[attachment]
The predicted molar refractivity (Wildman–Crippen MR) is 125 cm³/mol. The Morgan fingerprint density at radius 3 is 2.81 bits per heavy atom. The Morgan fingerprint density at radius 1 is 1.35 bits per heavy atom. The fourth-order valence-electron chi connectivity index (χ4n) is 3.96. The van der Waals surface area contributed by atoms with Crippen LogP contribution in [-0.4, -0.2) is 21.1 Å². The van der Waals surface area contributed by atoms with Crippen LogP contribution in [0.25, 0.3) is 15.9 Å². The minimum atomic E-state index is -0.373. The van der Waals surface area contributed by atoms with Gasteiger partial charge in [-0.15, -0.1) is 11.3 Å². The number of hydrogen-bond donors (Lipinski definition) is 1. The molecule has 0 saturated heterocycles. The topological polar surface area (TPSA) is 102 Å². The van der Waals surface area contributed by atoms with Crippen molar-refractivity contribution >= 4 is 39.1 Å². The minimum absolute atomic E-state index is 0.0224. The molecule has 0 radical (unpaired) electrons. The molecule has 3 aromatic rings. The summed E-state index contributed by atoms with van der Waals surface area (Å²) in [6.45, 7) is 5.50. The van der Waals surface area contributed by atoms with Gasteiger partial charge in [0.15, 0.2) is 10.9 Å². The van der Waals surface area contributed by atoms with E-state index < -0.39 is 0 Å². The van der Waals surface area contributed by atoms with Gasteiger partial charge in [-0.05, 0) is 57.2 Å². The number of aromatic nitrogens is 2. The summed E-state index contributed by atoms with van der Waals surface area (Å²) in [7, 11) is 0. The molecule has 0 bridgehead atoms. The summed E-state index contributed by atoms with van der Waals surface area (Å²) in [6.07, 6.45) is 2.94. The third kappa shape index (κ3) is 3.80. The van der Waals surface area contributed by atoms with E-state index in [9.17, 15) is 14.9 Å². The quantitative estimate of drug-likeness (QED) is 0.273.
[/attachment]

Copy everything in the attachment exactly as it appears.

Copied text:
The predicted molar refractivity (Wildman–Crippen MR) is 125 cm³/mol. The Morgan fingerprint density at radius 3 is 2.81 bits per heavy atom. The Morgan fingerprint density at radius 1 is 1.35 bits per heavy atom. The fourth-order valence-electron chi connectivity index (χ4n) is 3.96. The van der Waals surface area contributed by atoms with Crippen LogP contribution in [-0.4, -0.2) is 21.1 Å². The van der Waals surface area contributed by atoms with Crippen LogP contribution in [0.25, 0.3) is 15.9 Å². The minimum atomic E-state index is -0.373. The van der Waals surface area contributed by atoms with Gasteiger partial charge in [-0.15, -0.1) is 11.3 Å². The number of hydrogen-bond donors (Lipinski definition) is 1. The molecule has 0 saturated heterocycles. The topological polar surface area (TPSA) is 102 Å². The van der Waals surface area contributed by atoms with Crippen molar-refractivity contribution >= 4 is 39.1 Å². The minimum absolute atomic E-state index is 0.0224. The molecule has 0 radical (unpaired) electrons. The molecule has 3 aromatic rings. The summed E-state index contributed by atoms with van der Waals surface area (Å²) in [6.45, 7) is 5.50. The van der Waals surface area contributed by atoms with Gasteiger partial charge in [0.15, 0.2) is 10.9 Å². The van der Waals surface area contributed by atoms with E-state index < -0.39 is 0 Å². The van der Waals surface area contributed by atoms with Gasteiger partial charge in [-0.05, 0) is 57.2 Å². The number of aromatic nitrogens is 2. The summed E-state index contributed by atoms with van der Waals surface area (Å²) in [7, 11) is 0. The molecule has 0 bridgehead atoms. The summed E-state index contributed by atoms with van der Waals surface area (Å²) in [6.07, 6.45) is 2.94. The third kappa shape index (κ3) is 3.80. The van der Waals surface area contributed by atoms with E-state index in [9.17, 15) is 14.9 Å². The quantitative estimate of drug-likeness (QED) is 0.273.